Got a question? Send it to me at [email protected]etriangle.org! My name’s Sadie Samson, and I’m an undergraduate student here at Drexel University. I love to write, listen and give my opinion, so ask away!
I’m not generally an awkward person, but after a couple months as a freshman in college, I’ve learned one thing: I’m terrible at dating. I’m not an ugly guy by any means — some would even say I’m an attractive, athletic dude — and I have no problem making friends and meeting new people. But when it comes to actually going out with women (mostly other college freshmen), I always, always, always mess it up in some spectacularly messy fashion.
For example, one time when going to the movies with a chick from my English class, not only did we show up at the wrong time, but the first thing I asked when we got there was whether she wanted to go “halfsies” or not, which of course instantly threw her into a sour mood and made the night awkward and hardly bearable. This is just an example, but what I’m trying to get at here is that these things happen quite often. I don’t employ the right etiquette in certain settings, I stand too close to her, I stand too far from her, I don’t show enough interest in what she’s saying, I show too much interest in what she’s saying, etc. I don’t know what I need. Any advice would be much appreciated.
You need to relax. Big time. Right now, you’re thinking so much about making things go smoothly on dates that you’re saying things and acting in ways that don’t necessarily reflect how and what you want to act and say. While it may seem counterintuitive, the perfect date does not come from attempting to make the date perfect as you go, but from being your absolute self while someone else is being their absolute self and enjoying your time together because of it. So don’t worry about standing too close or saying the right things, and just enjoy your time out with someone you want to get to know better.
That said, don’t completely not think when out on dates — remember to be considerate. Asking someone to go “halfsies” as soon as you get to your date destination is not only inconsiderate, but it is presumptuous. The girl you were out with may never have even expected you to pay her way and probably wasn’t even thinking about money when you brought it up. We may be in a recession, but that’s no excuse for rudeness. From here on out, either establish well before you go out who will be paying for the evening or assume that the person who did the asking will pay. This will keep the confusion to a minimum. No one will feel insulted, and the two of you will be left to enjoy the evening.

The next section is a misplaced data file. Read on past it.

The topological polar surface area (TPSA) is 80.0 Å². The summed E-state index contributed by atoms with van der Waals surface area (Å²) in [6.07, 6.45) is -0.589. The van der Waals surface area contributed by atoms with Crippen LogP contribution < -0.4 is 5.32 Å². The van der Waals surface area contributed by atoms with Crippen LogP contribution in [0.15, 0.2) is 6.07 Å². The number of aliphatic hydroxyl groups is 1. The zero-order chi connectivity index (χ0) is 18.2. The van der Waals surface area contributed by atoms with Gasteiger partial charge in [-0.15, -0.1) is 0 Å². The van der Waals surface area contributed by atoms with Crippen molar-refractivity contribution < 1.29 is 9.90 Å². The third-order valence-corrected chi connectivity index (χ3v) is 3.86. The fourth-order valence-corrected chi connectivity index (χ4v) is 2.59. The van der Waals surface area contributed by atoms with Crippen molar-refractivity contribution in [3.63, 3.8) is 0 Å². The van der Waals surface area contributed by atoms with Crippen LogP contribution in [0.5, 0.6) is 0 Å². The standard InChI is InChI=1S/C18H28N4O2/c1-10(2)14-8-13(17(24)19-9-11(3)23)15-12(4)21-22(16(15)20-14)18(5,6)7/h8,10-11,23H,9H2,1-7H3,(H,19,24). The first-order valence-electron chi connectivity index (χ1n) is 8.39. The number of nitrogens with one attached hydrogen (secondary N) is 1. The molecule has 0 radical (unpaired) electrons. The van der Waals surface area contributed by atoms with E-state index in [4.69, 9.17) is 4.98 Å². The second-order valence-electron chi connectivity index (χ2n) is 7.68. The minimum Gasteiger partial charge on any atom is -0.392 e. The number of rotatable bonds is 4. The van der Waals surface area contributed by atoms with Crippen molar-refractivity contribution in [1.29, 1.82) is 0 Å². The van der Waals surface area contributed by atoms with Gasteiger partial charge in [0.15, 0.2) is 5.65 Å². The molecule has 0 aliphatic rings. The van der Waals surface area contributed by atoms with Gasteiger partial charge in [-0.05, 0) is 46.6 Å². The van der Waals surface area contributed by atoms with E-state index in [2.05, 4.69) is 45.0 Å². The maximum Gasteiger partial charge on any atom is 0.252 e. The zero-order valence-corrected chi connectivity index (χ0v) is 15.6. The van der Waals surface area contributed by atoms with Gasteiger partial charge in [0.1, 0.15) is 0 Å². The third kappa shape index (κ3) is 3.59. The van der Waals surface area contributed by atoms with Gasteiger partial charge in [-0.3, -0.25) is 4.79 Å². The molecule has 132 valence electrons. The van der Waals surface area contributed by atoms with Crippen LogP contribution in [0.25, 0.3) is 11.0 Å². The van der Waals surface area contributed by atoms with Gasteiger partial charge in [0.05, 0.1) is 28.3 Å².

On future dates, focus more on the person you’re out with as opposed to the amount of physical space between you two. One of you asked the other out for a reason, and the other agreed for a reason — so focus on those reasons, and the rest will follow. Do you find her sense of humor to be just like your own? Do you two enjoy the same obscure band? Whatever it was that drew the two of you into deciding to go on a date and learn more about the other is what should drive the evening. Mention whatever that thing that connects you is (even if you think it’s lame, like how much you hate English class or something), and conversation will naturally flow.
That said, listen and be interested to what she has to say, and actually engage her in conversation. After talking for a bit, you’ll be comfortable enough to stop worrying about proper date etiquette and really enjoy the date, which will make everything go smoother in general. Don’t approach the date like something you need to perfect and be awesome at, but as a chance to get to know the girl you’re out with on a more personable level than in a classroom environment — that’s the whole reason you’re on the date in the first place, after all!
You say that you have no problems meeting people and that you’re a likeable person, and so I’m going to assume that you have good people skills. Employ those skills here, in a date setting, and you’ll be just fine. Just think about how you make new friends and how you interact with the friends you already have. More than likely, it’s just a combination of you actually being interested in them as people and being yourself. Dating is no different in many ways — it’s just interacting with one friend that you “like-like” (Yes, I went back to third grade for that one), instead of lots of friends that you just like. Think of the girl you’re out with as a potential new friend (albeit, of a special, romantic kind), and you’ll find your dates much less awkward in no time.
So all in all: be yourself, take an active interest in your date, engage your date in conversation, decide how you’ll decide who pays before dates, treat going on dates as making a new “friend,” and you’ll be just fine.
Best of luck to you!